“During the controller design phase, we encountered a significant challenge in dealing with the spinning motion of the mono-wing, which made it difficult to issue commands to the vehicle as desired,” Banazadeh said. “We had to devise a technique akin to the cyclic control used in helicopters to effectively control the spinning aspect of the vehicle.”
The technique devised by this team of researchers was tested in a series of simulations and was found to greatly enhance the stability of mono-wing aerial vehicles during flight, while also making it easier to control their movements. Real-world tests on physical robots will help to further validate its effectiveness and generalizability.
“Our recent article encompasses several crucial aspects that can serve as valuable guidance for future researchers,” Banazadeh said. “First, it presents a comprehensive simulation model that lays the foundation for understanding the dynamics of the system. Second, we introduce a unique and innovative approach for identification, highlighting the rules and factors considered throughout the process.”
The approach proposed by Banazadeh and his colleagues was found to increase the accuracy of a vehicle’s dynamic model, while also better representing its complexities. In their paper, the team also introduced a strategy that could be used to better control unconventional time-periodic vehicles. In the future, this strategy could be implemented and tested by groups of researchers worldwide.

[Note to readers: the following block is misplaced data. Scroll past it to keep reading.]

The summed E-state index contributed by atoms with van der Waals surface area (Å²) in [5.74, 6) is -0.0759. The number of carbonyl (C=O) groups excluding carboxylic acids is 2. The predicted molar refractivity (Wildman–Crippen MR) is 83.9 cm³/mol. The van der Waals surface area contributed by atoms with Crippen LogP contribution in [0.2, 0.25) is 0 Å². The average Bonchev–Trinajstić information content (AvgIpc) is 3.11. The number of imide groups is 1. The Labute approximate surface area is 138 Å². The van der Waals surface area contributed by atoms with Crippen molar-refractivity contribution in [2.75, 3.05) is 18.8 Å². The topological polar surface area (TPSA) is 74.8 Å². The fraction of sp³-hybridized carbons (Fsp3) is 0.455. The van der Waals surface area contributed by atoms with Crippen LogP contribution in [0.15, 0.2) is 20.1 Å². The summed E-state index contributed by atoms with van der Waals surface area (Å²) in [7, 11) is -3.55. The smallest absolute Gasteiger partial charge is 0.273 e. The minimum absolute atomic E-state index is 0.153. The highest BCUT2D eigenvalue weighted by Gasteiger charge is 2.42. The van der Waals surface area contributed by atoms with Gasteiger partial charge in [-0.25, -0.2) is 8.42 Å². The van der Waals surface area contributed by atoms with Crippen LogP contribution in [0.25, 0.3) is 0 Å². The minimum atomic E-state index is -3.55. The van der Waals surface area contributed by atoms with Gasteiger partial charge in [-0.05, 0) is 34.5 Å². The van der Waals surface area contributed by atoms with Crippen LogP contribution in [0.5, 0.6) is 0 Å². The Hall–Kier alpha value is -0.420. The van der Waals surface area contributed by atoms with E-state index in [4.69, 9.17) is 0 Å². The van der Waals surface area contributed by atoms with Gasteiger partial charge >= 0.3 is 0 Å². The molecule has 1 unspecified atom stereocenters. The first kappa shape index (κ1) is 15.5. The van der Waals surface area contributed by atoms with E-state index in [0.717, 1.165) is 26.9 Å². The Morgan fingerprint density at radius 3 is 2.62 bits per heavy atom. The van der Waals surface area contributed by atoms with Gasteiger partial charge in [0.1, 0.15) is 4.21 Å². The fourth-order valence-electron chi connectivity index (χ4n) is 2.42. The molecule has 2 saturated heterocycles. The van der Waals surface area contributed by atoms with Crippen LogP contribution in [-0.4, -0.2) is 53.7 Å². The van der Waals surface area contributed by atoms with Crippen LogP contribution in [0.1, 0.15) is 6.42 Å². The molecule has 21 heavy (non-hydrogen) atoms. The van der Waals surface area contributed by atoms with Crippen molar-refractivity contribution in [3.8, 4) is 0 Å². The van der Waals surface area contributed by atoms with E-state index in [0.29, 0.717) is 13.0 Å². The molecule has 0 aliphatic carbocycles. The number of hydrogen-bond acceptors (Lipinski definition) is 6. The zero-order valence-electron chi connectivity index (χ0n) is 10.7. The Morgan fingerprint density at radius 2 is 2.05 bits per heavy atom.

“The application of scalable vehicles holds great potential, particularly in their ability to enhance the lives of individuals seeking comfort and amusement,” Banazadeh said. “Our strategy focuses on one key feature of these vehicles: optimized electric energy consumption. In simpler terms, these vehicles not only serve as engaging toys that introduce young individuals to the wonders of engineering, but they also have potential in agricultural contexts by assisting in crop cultivation and harvesting, thus reducing manual efforts.”
The recent work by this research team could soon contribute to the development of new flying robots with a single wing, potentially facilitating their real-world use and commercialization. These robots could have many valuable applications, for instance allowing users to gather data in remote locations, which can in turn help to perform detailed land surveys, map environments, and conduct geological explorations.
“With their simple and compact design and hovering capabilities, these vehicles can access remote and rugged terrains that traditional aircraft find challenging,” Banazadeh added. “By collecting precise and comprehensive data, they can contribute to industries involved in resource management, infrastructure planning, and environmental assessment, Although still in the experimental stages, mono-wing vehicles have the potential to revolutionize remote sensing practices by offering enhanced mapping accuracy and valuable insights into remote or hard-to-reach locations. We believe that all these research directions deserve further exploration.”